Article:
Vulcanized fiber as a sustainable alternative to plastic
Vulcanized fiber is a traditional, proven and tested, but largely forgotten plastic precursor, that has been replaced from most of its earlier applications (suitcases, circuit boards in the electronics industry, flat backing materials) by the emerging mass distribution of plastics made from mineral oil since the mid-1950s.
Vulcanized fiber is made of renewable raw materials, for the most part from recycled cotton.
The cotton fibers that are used for vulcanized fiber incur as by-products, waste (used clothing collection) or discard from other production processes (clothing, cotton seed oil).
On top of that we try to use pulps made from sawdust, i.e. yet another by-product of other industrial processes (… cutting wood for the construction industry, wood pellet produktion or furniture industry, etc.). But wood pulp makes up only a minor proportion of our fiber mix.
With the impending entry into a sustainable circular economy, vulcanized fiber could become an interesting plastic alternative for environmentally conscious consumers.
The “mineral oil-free bio-composite material” vulcanized fiber is so low in pollutants that it was previously even used for artificial sausage casings. Due to its 100% biodegradability, you can throw it onto your home compost heap, as well.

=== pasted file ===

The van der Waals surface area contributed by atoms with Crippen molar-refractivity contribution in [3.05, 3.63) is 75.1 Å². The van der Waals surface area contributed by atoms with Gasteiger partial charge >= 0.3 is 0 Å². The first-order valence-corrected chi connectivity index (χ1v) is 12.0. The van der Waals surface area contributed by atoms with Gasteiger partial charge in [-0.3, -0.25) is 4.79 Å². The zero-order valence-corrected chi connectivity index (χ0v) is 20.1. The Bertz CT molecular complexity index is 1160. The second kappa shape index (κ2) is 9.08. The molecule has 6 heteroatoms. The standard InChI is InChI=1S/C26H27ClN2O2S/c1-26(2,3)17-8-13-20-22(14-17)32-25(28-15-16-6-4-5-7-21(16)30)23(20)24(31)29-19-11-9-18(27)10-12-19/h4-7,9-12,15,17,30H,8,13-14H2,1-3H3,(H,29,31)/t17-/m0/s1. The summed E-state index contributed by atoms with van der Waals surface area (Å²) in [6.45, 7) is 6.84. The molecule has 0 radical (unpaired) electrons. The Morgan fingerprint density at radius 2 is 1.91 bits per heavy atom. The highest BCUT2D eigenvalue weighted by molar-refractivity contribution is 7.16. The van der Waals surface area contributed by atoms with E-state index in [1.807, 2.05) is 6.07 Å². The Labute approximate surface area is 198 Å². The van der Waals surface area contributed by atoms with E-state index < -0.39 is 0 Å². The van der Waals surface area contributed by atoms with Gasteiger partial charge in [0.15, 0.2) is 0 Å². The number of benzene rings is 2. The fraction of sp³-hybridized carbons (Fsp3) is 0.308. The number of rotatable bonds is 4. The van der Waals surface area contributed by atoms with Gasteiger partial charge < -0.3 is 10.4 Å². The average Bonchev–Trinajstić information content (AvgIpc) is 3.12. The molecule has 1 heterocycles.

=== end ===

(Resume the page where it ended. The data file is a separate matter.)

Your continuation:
1. Vulcanized fiber as a sustainable upcycling product
Vulcanized fiber is a circular economy product that uses raw materials that otherwise would have been discarded. These raw materials experience a significant increase in value (upcycling) being processed into vulcanized fiber.
Vulcanized fiber results from merging and parchmentizing several layers of vulcanized fiber base paper. The raw material for vulcanized fiber base paper is technical cotton pulp (dissolving pulp made from cotton).
For this technical cotton pulp, we use cotton scrap from the cotton seed oil production (“linter”) and the textile production (“rags” = textile cuttings made of cotton). The rags accrue from pre- or post-consumer waste, i.e. as cut-offs from clothing production or as part of the used clothing collection.